Finally found the secret waterfall

Been on Holme Moor today doing a ‘reccy’ and finally found the secret waterfall below Venford Dam. Here are a few pictures. The waterfall is down from the dam but be careful it is a 300m plus walk down the river – the ‘path’ is tricky and there is no phone reception. Unlike me – go with a friend – you could easily end up in the river or twist your ankle or worse. Do as I say, not as I do …

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Soil compaction on Dartmoor

I’ve now seen first hand some compacted soils on the moor. We spent some time looking at some soils which should have good drainage qualities opposed to the peat water logged soils higher up.

Richard Smith (Environment Agency), Sue Everett (Sustainable Soils Alliance), Mark July (former Natural England) and Tim Harrod (former Soil Survey of England and Wales) inspecting a compacted soil on Peter Tavy Common

The compaction means that the water cannot flow into the profile as there is a layer of compressed (gleyed) soil which is impermeable – as a result this soil has a perched water table. When it rains hard the water flows across the surface and down the hill side. The Environment Agency are interested in ameliorating this so that flooding incidents in Peter Tavy can be reduced.

Here is a soil from the Moor Gate series which is not compacted – the soil is friable to the touch and shows no signs of compression or gleying. Heavy rain on this soil will flow down through the profile and not across the surface.

The general theory is that the compaction at say, Peter Tavy Common happened between 1960-1990 and main suspects were cattle and ponies.

The question now is do these soils have the capacity to repair themselves or are they permanently damaged? These compacted soils are often very acidic and as a result possess very poor soil faunas which could potentially undo the damage.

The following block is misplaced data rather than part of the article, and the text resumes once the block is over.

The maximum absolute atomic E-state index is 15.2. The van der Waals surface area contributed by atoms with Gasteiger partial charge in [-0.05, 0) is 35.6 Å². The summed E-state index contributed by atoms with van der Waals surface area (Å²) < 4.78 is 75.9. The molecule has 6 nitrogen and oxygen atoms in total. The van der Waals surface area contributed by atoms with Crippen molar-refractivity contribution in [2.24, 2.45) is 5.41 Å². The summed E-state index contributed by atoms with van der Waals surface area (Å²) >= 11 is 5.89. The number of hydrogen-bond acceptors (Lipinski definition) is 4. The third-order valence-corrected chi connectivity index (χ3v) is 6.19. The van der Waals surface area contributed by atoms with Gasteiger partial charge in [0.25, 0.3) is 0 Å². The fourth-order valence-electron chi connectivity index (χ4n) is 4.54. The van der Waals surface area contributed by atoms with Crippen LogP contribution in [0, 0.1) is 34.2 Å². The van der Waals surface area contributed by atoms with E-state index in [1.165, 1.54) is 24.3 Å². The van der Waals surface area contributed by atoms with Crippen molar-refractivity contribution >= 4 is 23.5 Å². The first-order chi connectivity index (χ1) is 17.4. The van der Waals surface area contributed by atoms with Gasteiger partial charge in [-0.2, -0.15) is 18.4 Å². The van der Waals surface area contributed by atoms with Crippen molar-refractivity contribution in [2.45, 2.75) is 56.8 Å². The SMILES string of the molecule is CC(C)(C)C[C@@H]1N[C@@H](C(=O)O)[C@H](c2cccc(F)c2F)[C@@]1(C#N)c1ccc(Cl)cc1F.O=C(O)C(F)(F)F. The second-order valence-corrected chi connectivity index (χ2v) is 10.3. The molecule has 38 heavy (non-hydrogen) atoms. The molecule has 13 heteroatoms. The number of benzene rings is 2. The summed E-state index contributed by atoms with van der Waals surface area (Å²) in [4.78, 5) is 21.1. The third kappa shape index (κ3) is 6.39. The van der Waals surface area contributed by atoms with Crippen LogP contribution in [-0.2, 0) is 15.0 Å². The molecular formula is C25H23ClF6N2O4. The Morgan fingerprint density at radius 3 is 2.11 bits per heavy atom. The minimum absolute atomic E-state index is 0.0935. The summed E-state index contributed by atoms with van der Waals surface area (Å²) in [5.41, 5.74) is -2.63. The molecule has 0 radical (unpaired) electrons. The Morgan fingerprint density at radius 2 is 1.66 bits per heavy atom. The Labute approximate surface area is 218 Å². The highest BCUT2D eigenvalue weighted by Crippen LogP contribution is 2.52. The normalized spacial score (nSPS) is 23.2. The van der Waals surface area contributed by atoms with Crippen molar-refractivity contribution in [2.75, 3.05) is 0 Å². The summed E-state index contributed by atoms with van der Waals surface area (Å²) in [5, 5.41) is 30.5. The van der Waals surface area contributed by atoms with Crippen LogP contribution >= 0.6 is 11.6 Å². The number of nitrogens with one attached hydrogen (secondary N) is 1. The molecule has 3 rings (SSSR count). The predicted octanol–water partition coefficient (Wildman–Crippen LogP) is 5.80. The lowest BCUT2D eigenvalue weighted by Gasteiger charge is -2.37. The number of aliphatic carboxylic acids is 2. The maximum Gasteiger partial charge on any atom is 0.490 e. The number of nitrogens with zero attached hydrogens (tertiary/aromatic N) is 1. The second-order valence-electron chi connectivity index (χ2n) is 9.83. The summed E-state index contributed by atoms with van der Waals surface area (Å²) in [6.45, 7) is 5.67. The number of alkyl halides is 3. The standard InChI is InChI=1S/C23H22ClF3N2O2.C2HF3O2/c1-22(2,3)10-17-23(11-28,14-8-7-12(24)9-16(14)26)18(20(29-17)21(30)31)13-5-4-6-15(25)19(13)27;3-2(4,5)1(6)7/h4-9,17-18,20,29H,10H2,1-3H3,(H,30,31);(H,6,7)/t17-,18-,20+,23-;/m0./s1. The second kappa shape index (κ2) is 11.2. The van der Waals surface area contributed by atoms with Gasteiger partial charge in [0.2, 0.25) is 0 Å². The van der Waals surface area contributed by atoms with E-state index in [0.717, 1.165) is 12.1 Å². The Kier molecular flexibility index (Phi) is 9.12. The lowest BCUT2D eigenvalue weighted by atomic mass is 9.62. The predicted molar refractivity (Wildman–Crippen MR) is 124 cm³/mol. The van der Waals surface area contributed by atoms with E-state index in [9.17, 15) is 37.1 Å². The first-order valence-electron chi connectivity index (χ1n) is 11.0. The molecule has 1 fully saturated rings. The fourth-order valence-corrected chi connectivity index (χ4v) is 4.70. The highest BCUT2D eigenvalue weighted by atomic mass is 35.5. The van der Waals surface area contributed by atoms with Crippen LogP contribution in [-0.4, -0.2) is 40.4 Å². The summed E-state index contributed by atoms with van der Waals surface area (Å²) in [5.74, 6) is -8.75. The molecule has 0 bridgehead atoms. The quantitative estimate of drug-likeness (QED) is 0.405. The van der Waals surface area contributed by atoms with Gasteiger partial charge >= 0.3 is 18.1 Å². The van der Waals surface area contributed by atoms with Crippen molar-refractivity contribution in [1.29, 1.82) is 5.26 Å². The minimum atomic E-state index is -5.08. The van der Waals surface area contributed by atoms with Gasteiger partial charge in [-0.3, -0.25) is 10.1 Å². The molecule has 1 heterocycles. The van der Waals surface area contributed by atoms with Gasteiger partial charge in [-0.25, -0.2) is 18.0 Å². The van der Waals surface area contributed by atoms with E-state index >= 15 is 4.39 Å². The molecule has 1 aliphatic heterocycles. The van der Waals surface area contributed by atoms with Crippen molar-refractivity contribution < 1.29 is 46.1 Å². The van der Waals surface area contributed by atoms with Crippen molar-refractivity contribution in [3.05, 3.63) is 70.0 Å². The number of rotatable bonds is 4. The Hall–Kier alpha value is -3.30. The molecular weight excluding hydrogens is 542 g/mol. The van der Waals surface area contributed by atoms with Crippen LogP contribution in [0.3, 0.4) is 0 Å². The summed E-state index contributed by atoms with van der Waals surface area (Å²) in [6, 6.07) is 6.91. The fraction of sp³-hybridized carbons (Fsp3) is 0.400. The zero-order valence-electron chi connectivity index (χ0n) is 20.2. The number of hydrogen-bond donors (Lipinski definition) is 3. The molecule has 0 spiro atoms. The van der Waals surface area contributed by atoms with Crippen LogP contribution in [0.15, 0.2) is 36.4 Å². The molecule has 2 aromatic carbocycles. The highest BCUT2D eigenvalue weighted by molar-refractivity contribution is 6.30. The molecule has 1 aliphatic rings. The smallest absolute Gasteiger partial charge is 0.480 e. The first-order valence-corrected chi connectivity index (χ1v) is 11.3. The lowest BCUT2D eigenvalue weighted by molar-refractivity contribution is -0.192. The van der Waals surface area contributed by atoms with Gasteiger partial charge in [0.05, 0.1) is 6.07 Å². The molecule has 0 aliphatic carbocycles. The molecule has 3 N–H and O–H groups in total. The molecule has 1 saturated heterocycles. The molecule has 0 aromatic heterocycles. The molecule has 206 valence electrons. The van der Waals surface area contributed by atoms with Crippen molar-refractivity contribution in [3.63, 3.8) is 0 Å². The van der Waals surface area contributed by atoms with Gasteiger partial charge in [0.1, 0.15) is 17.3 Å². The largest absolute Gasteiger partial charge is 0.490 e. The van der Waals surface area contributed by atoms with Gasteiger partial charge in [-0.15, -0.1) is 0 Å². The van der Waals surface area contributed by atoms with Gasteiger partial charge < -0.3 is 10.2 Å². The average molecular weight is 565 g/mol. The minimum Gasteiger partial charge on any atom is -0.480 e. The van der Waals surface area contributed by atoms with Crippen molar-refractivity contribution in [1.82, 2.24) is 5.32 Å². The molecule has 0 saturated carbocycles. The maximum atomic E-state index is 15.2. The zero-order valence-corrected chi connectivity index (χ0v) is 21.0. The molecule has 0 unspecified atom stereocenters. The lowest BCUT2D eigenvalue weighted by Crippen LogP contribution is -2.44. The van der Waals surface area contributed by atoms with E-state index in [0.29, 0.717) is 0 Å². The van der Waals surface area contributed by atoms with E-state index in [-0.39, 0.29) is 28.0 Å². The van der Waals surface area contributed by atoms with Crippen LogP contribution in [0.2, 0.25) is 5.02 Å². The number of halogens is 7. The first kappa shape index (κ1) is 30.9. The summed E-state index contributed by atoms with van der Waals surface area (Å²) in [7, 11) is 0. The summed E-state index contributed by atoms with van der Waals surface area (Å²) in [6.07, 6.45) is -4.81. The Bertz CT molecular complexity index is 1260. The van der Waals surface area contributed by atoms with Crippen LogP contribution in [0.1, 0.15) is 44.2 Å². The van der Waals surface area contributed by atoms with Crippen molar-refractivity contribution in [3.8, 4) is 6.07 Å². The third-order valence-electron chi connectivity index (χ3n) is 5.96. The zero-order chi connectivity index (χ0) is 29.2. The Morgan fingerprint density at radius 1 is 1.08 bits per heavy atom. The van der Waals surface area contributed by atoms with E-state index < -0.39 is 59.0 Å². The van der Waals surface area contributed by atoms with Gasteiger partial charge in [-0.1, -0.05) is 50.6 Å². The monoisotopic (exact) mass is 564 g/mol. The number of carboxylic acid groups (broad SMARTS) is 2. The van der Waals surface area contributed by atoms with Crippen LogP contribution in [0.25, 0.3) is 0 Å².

I would be interested to know whether the last 60 years of atmospheric nitrogen pollution has lowered the pH of these soils and as a result reduced the soil fauna’s ability to repair the soil structure.

Unfortunately I cannot find anything in the literature to evidence a progressive lowering of pH in upland soils over the past 60 years – does anyone know of any evidence for this?

Soils are now very high on Defra’s agenda and it seems that answering questions like this and finding a remedy for such upland soil compaction is a high priority.

However there is a problem. The organisation that could have answered this question The Soil Survey of England and Wales has been disbanded (1987) and today soil science is a low profile academic discipline meaning that there are very few qualified professionals around to carry out such studies.

This has mean that the publication of ‘Soils in Devon IX Soil Survey Record No. 117 by Dr Tim Harrod has been undertaken pro bono by a retired soil scientist from the former Soil Survey of England and Wales. It is a majestic piece of scholarship which should have been funded by the State and not by crowd funding!

 

Defra undoubtedly needs to invest in soil science and soil scientists as otherwise solutions to problems will all too often be based on speculation (as above and here) and not science.

Michael Gove returns to the uplands

Michael Gove has just delivered his keynote speech to the NFU Conference in Birmingham – you can read the full speech here. I have selected the passages which refer to the uplands.

“Rural communities depend on profitable agricultural businesses to thrive. The landscapes which draw tourists, from the Lake District to Dartmoor, the Northumberland coast to Pembrokeshire, depend on farmers for their maintenance and upkeep.”

“As does the work of organisations like the Prince’s Countryside Fund which support smaller farms, especially those in more challenging areas. I firmly believe that supporting those farmers who help keep rural life, and economies, healthy is a public good.”